Sir Ken Robinson, now a senior advisor to the J. Paul Getty Trust in Los Angeles, was knighted in 2003 for his commitment to creativity and education. for four years from 1985 the British citizen was director of The Arts in Schools Project, a major initiative to improve teaching of the arts in his native land, and in 1998 he was appointed by the government to chair the National Advisory Committee on Creative & Cultural Education, the largest-ever inquiry into the importance of creativity in education and the economy.
Since then, nearly $1 billion has been put into initiatives based on the so-called Robinson Report. In the meantime, Robinson has become a frequent speaker on creativity as a broader concept, arguing that the ability to think creatively is essential for students as they seek jobs, companies as they go up against competitors, and nations competing in the global economy.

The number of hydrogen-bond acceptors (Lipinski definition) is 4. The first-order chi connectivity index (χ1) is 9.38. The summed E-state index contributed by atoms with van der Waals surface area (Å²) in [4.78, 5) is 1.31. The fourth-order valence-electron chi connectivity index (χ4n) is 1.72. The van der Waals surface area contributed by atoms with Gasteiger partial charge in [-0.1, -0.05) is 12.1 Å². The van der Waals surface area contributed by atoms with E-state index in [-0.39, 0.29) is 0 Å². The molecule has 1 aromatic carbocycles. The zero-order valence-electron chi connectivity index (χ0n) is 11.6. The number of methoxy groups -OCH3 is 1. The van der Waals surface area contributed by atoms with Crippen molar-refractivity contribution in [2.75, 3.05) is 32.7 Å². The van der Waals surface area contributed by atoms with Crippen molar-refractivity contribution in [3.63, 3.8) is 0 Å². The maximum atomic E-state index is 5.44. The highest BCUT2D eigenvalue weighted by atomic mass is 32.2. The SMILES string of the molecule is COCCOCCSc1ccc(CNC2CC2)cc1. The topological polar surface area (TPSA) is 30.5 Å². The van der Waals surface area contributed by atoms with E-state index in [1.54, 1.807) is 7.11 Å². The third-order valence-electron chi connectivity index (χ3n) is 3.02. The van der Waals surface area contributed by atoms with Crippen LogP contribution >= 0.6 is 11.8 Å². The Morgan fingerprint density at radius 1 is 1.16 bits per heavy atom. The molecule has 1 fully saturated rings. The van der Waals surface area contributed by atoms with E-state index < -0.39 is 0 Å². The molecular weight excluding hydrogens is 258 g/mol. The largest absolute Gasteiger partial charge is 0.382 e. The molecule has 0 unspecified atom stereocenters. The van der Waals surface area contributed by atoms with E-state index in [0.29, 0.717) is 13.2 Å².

Creativity is the latest buzzword in the corporate world. What's your explanation?
The world is changing so quickly that promoting the ability for creative thinking and promoting cultural adaptability is essential. Remember that kids starting school this year will be retiring in 2065. We don't have a clue about what the world will be like then.
The trouble is that the educational system isn't designed to promote this sort of innovative thinking that we need. It is designed to promote uniformity and a certain type of narrow skill set. Creativity is as important as literacy and numeracy, and I actually think people understand that creativity is important -- they just don't understand what it is.
How do you define creativity?
Ultimately it's the process of having original ideas, but there are several steps. The first step is imagination, the capacity that we all have to see something in the mind's eye. Creativity is then using that imagination to solve problems -- call it applied imagination. Then innovation is putting that creativity into practice as applied creativity.
That seems pretty straightforward. What do people not understand?